“In the beginning, God…”
Most of our ancestors, for the better part of three millennia, have believed in God. Most people still do. But for several centuries, though, there have been doubters. In response to the doubters, there have been attempts to prove the existence of God.
In this series of essays, we will examine the response to these doubters in the divine philosophy of Abdu’l-Baha, born in Persia in 1844 and deceased in the Holy Land in 1921. For an intellectual context in which to consider these arguments, other proofs will be cited here, some of them ancient, and some more recent. We will consider the proofs of God in the Baha’i teachings, and explore their logical and scientific veracity, too.
People are divided into two sections, one which is satisfied with the knowledge of the attributes of divinity, and the other which strives to establish the existence of divinity, and be informed of the fundamental principles of divine philosophy. – Star of the West, Volume 4, p. 62.
This answer points to two temperaments, one satisfied with a belief in a Supreme Being, and the other demanding proof. Those who demand proof usually believe in a more modern status quo, the status quo of scientific consensus and sensory experience:
The materialist comes to the conclusion that life in other words means composition; that wherever we find single elements combined in aggregate form there we behold the phenomena of organic life; that every organic composition is organic life. Now if life means composition of elements then the materialist may come to the conclusion of the non-necessity of a creator; for composition is all there is to it, and that is accomplished by adhesion or cohesion. – Abdu’l-Baha, The Promulgation of Universal Peace, p. 423.
Proofs of the existence of God speak to three specific audiences: those who strive “to establish the existence of divinity, and be informed of the fundamental principles of divine philosophy,” those who are already convinced of the existence of God and wish to establish this existence on firm and enduring philosophical foundations; and those who reject the existence of God unless convinced otherwise.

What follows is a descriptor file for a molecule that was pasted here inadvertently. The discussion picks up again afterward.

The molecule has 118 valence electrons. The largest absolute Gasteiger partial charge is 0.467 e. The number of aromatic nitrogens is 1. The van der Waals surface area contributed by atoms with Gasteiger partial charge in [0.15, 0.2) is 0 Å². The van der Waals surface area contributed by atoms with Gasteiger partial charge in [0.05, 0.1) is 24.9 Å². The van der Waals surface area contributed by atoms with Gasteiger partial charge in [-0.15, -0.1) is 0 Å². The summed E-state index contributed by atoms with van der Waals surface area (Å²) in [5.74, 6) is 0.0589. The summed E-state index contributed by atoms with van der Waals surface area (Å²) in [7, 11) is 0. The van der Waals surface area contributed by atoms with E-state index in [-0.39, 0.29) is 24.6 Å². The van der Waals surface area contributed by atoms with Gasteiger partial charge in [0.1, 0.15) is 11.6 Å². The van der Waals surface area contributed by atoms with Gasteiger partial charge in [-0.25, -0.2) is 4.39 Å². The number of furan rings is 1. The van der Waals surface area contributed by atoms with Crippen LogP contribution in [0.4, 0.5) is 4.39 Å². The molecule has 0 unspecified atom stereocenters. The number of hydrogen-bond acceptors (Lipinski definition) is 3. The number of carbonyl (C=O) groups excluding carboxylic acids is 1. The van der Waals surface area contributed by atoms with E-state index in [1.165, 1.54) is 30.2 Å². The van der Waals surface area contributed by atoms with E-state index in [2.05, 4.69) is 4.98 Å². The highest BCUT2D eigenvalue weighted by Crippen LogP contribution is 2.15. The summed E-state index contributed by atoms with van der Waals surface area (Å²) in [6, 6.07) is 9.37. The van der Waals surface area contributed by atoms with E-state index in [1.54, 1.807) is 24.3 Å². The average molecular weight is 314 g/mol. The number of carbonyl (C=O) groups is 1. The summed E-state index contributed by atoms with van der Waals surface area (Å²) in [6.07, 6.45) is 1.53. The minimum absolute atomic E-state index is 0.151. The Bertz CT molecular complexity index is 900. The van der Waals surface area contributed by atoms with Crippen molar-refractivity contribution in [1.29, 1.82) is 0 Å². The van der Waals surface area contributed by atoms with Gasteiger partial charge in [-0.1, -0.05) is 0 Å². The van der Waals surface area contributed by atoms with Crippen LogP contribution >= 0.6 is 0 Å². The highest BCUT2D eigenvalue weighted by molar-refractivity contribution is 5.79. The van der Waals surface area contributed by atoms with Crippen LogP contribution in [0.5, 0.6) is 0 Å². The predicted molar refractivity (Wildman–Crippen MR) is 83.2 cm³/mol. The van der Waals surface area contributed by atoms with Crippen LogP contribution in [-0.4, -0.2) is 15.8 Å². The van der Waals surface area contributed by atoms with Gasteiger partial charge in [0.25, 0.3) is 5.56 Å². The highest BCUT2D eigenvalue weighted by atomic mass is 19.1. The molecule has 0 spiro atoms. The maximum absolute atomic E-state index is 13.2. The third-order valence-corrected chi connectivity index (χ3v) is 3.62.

In the Baha’i teachings, we find three varieties of proofs for the existence of God—”rational” (logical, scientific) proofs; “scriptural proofs from the Old and New Testaments or the Koran;” and “spiritual proofs.” There are also sensory and scientific proofs for the existence of God, and the first essays in this series deal with those proofs.
In these essays, we won’t address the scriptural proofs of the existence of God, because they are already known to believers in religion, rejected by unbelievers, and hence of lesser significance and effect.
While few people regard the intellect as an absolutely infallible source of truth, in the case of proofs for the existence of God it seems to be the best suited to contemporary human beings. Abdu’l-Baha says: “These are rational proofs; in this age the peoples of the world need the arguments of reason.”
However, those who already feel illumined with the Divine Light have no need of rational proofs:
…if the eye of inner vision be opened, a hundred thousand clear proofs will be seen. Thus, when man feels the indwelling spirit, he is in no need of arguments for its existence; but for those who are deprived of the grace of the spirit, it is necessary to set forth external arguments. – Abdu’l-Baha, Some Answered Questions, newly revised edition, p. 7.
Baha’is believe that God exists—but they also believe in reason, logic and the power of the human mind to discover the realities of life:
Thank God that He has given you such a power through which you can comprehend these divine mysteries. Reflect deeply, ponder carefully, think minutely, and then the doors of knowledge shall be opened unto you. – Abdu’l-Baha, Star of the West, Volume 4, p. 64.
…the mind proveth the existence of an unseen Reality that embraceth all beings, and that existeth and revealeth itself in all stages, the essence whereof is beyond the grasp of the mind. The merciful outpourings of that Divine Essence, however, are vouchsafed unto all beings and it is incumbent upon man to ponder in his heart upon the effusions of the Divine Grace, the soul (of man) being counted as one (sign of it), rather than upon the Divine Essence itself. This is the utmost limit of human understanding. – Abdu’l-Baha, Tablet to Auguste Forel.
In this series of essays, we’ll focus on reason, logic and the power of the human mind to unearth the true realities of the Creator.